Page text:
BANK LENDING PROJECT
CAMEL CREDI RATING SYSTEM
Submitted to: Submitted By: Dr. Anubha Gupta Abhishek Kumar PGD-FS 11-13 FT-FS-11-381 SEC-D
CAMEL Credit Rating System
The CAMEL ratings system is a method of evaluating the health of credit unions by the National Credit Union Administration(NCUA). The rating, adopted by the NCUA in 1987, is based upon five critical elements of a credit union's operations: * (C) Capital
* (A) Asset quality
* (M) Management
* (E) Earnings
* (L) asset Liability management
This rating system is designed to take into account and reflect all significant financial and operational factors examiners assess in their evaluation of a credit union's performance. Credit unions are rated using a combination of financial ratios and examiner judgment.
The CAMELS ratings or Camels rating is a United States supervisory rating of the bank's overall condition used to classify the nation’s fewer than 8,000 banks. This rating is based on financial statements of the bank and on-site examination by regulators like the Federal Reserve, the Office of the Comptroller of the Currency and Federal Deposit Insurance Corporation. The scale is from 1 to 5 with 1 being strongest and 5 being weakest. These ratings are not released to the public but only to the top management of the banking company to prevent a bank run on a bank which has a bad CAMELS rating. It is a tool being used by the United States government in response to the global financial crisis of 2008 to help it decide which banks to provide special help for and which to not as part of its capitalization program authorized by the Emergency Economic Stabilization Act of 2008. Capital Requirment:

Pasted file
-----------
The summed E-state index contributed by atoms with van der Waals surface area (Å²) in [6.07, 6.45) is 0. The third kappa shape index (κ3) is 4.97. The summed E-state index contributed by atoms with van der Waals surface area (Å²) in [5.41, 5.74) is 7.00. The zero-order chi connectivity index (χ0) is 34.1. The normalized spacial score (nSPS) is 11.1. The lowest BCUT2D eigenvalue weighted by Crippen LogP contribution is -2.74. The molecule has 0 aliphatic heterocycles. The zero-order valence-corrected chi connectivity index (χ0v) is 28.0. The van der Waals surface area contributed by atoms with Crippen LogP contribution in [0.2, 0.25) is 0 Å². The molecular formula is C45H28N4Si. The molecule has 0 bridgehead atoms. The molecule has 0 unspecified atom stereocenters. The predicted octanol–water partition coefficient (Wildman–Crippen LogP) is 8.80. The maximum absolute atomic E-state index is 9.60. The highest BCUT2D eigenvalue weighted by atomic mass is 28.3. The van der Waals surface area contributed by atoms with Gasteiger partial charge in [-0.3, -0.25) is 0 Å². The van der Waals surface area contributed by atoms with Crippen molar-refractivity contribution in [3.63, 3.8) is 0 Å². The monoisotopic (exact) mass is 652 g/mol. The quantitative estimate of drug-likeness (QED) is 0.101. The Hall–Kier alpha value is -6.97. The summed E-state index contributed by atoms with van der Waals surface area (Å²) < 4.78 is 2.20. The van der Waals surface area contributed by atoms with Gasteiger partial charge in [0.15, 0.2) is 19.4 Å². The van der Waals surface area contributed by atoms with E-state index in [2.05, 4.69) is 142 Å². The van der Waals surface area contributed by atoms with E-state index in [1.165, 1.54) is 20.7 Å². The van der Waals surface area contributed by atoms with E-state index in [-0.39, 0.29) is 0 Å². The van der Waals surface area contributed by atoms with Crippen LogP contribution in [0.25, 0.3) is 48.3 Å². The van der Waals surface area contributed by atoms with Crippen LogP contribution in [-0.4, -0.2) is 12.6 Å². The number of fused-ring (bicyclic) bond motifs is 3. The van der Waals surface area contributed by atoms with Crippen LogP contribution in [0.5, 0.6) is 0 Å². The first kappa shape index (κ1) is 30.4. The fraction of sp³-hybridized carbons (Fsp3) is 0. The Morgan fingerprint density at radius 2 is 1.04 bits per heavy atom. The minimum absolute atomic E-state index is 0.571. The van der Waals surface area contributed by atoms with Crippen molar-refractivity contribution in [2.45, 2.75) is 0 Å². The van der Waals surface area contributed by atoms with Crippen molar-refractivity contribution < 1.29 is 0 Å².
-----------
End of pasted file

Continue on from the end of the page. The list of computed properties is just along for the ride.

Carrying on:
capital requirement (also known as Regulatory capital or Capital adequacy) is the amount of capital a bank or other financial institution has to hold by its financial regulator. This is in the context of fractional reserve banking and is usually expressed as a capital adequacy ratio of liquid assets that must be held compared to the amount of money that is lent out. These requirements are put into place to ensure that these institutions are not participating or holding investments that increase the risk of default and that they have enough capital to sustain operating losses while still honoring withdrawals. Regulatory capital
In the Basel II accord bank capital has been divided into two "tiers", each with some subdivisions. Tier 1 capital
Main article: Tier 1 capital
Tier 1 capital, the more important of the two, consists largely of shareholders' equity and disclosed reserves. This is the amount paid up to originally purchase the stock (or shares) of the Bank (not the amount those shares are currently trading for on the stock exchange), retained profits subtracting accumulated losses, and other qualifiable Tier 1 capital securities (see below). In simple terms, if the original stockholders contributed $100 to buy their stock and the Bank has made $10 in retained earnings each year since, paid out no dividends, had no other forms of capital and made no losses, after 10 years the Bank's tier one capital would be $200. Shareholders equity and retained earnings are now commonly referred to as "Core" Tier 1 capital, whereas Tier 1 is core Tier 1 together with other qualifying Tier 1 capital securities. In India, the Tier 1 capital is defined as "'Tier I Capital' means "owned fund" as reduced by investment in shares of other...